Despite plenty of drama, rule and route changes and other challenges in the final weeks and days before the race, the BlueWater Resort Parker 425 presented by Jimco was run Jan. 15 and 16. The race was run even in the middle of the coronavirus COVID-19 pandemic, and this was seen in all the coronavirus mitigation regulations from the Bureau of Land Management.
Best in the Desert Racing Association, the organizers and promoters of the race, said they overcame many obstacles and “jumped through a lot of hoops” in order to run the race.
The field was smaller than it has been in recent years. According to BITD’s unofficial results, there were just 118 entries. Attrition was high as 45 vehicles did not finish the race. These included 11 of 24 two-lap entrants, 19 of 50 three-lap entrants on Friday, and 15 of 44 entries on Saturday.
The big news on the course was one team won their classes on both days. On Saturday, Jan. 15, the crew of Harley Letner of Corona, Calif.; Kevin Thompson of New Braunfels, Texas; Brent Bauman of Tustin, Calif.; and Beau Morton of Corona, Calif. placed first in the two-lap 8100 Sportsman class. They ran in a Herbst Smith and had a two-lap time of 4:09:02.191. They also placed first among all the two-lap class vehicles.
The next day, the same crew took things to a much higher level when they ran No. 1, also a Herbst Smith, to first place in the fastest class in Best in the Desert, the Trick Trucks. Their three-lap time, which was the best of any of the three-lap vehicles, was 5:35:27.383.
Among the three-lap classes on Friday, Wheeler Morgan of Brawley, Calif., placed first in No. 1024, a Raceco. His time was 5:53:38.747.
Coming in second was another 1000-class vehicle, No. 1042. It was an Alumi Craft driven by Andrew and Andy Yurcho of Fullerton, Calif. Their time on the course was 6:09:03.502.
The 1000-class won the top three spots in the three lap classes on Friday as Brad Jeffers and Dennis Carrillo placed third in No. 1069, an Alumi Craft. Their time was 6:18:36.090.
In the two-lap classes on Friday, the 8100 class took all three top spots. Following 8170, No. 8144 placed second with a time of 4:36:18.157. It was a Penhall Fabrication driven by Mike Reardon and Steve Restivo of Yorba Linda, Calif.; Kevin Reardon of Anaheim Hills, Calif. and Patrick Reardon of Placentia, Calif.
Coming in third among the two-lap classes was No. 8119, a Custom driven by Tim Herbst, Thor Herbst, and Pierce Herbst of Huntington Beach, Calif.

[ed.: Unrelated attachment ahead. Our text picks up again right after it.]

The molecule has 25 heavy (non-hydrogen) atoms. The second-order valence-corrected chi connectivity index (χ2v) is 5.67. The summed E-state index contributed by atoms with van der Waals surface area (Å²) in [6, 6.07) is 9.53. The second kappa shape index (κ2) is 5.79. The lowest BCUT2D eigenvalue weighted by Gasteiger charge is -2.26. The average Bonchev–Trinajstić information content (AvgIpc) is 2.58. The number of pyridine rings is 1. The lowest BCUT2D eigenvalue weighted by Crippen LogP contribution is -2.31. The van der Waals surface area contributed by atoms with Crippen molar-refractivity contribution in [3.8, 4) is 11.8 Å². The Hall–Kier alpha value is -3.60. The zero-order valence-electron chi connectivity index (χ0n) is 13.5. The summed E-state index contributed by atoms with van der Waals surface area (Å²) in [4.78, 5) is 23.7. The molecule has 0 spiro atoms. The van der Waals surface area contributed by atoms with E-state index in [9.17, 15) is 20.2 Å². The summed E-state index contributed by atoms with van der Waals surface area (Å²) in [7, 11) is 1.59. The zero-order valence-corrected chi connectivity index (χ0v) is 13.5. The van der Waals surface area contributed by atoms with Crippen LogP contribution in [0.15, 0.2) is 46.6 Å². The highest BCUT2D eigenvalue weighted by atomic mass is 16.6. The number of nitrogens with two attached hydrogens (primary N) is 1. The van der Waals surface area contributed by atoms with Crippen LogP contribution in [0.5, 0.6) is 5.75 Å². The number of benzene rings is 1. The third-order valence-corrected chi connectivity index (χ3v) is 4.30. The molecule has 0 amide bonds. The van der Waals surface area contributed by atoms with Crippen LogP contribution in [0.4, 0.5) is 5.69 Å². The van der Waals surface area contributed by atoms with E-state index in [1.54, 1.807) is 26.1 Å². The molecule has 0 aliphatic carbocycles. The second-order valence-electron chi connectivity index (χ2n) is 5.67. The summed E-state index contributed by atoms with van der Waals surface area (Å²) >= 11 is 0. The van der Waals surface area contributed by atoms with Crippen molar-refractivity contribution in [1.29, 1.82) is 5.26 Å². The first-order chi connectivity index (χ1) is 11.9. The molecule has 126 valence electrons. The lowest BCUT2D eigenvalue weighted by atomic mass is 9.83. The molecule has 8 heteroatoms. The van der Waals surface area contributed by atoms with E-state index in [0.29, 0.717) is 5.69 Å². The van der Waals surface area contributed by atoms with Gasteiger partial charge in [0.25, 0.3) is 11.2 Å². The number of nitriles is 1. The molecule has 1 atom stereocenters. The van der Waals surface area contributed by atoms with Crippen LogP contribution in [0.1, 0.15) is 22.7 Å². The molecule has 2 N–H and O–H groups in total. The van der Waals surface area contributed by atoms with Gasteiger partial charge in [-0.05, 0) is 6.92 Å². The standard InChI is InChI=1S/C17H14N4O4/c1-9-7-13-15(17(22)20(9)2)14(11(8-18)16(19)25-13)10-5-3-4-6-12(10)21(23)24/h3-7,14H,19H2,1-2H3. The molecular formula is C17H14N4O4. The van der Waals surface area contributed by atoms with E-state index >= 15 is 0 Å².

The Trick Trucks took all three of the top spots on Saturday. After No. 1, the second Trick Truck to cross the finish line was No. 24, which was driven by Adam Householder of Yorba Linda, Calif. and Trevor Effingham of Las Vegas, Nev. The truck was a Ford and their time was 5:40:55.176.
Placing third on Saturday was another Trick Truck, No. 127. It was driven by Kyle Jergensen of Murrieta, Calif. and Shawn Shanks of Temecula, Calif. A Brethel Ind, their time was 5:52:42.661.
Several drivers from Parker, La Paz County and Lake Havasu City won their classes. They included the following:
1104- Rick Madison, Parker, Ariz.; Volkswagen; 7:55:35.455.
1776- Steve Palmieri, Aaron Ada, Dakota Steffen, and John Gibbs, all of Lake Havasu City, Ariz.; Jeep; 6:01.07.616.
2088- Zane Strong, Palm Desert, Calif.; Mark Strong, Cathedral City, Calif.; and Daniel Clark, Parker, Ariz.; Jimco; 8:50:07.422.
4503- Josh Mann, Howard Allen, Jake Mann, and Mitch Mann, Lake Havasu City, Ariz.; Ford; 6:03:46.320.
4724- Rob Seubert, Colton, Ore. and Dustin Hoffman, Parker, Ariz.; Dodge; 6:37:23.782. Fuel Safe, Advantage Steering, Vest Racing, Seubert Machining, Apex Anodizing.
7281- Randy Merritt, R.J. Merritt, Jake Larson, and Chris Golding, Parker, Ariz.; Ford; 6:44:05.174. A&B Auto, LBJ, J-Lopez.
The race was run differently from how it had been run in years past. There was no start in downtown Parker because the Colorado River Indian Tribes cancelled the portions of the race that would’ve been on Tribal land. To reach the course from downtown Parker would’ve meant traversing Tribal land.
This also meant the main pit area and the Parker Python, both of which are popular spectating and camping spots, could not be used. They are also on Tribal land.
CRIT cancelled their portions of the race due to concerns over the pandemic. Masks are required in all public areas on Tribal land. There is also a 10 p.m. to 5 a.m. curfew for residents of the CRIT reservation, gatherings of six or more people are prohibited unless they’re all from the same household, and unnecessary travel has been banned.
The BlueWater Resort & Casino, a Tribal enterprise, is open on a limited basis, and all special events have been cancelled until further notice. This meant contingency and technical inspection were held in downtown Parker during the Downtown Experience, a street fair prior to the race. The finish line also could not be at the BlueWater
The race was held completely on land held by the Bureau of Land Management. The start and finish line were located on Shea Road close to where the start of the old Parker 400 had been. The main pit area was in this location as well.
The race was actually less than 425 miles. BITD estimated the actual length was closer to 400 miles.
The BLM had many conditions to holding the race, including mask and social distancing requirements. They initially told BITD they wanted them to charge for spectating and camping, but they later changed their minds and spectating at the races was free, as it has always been.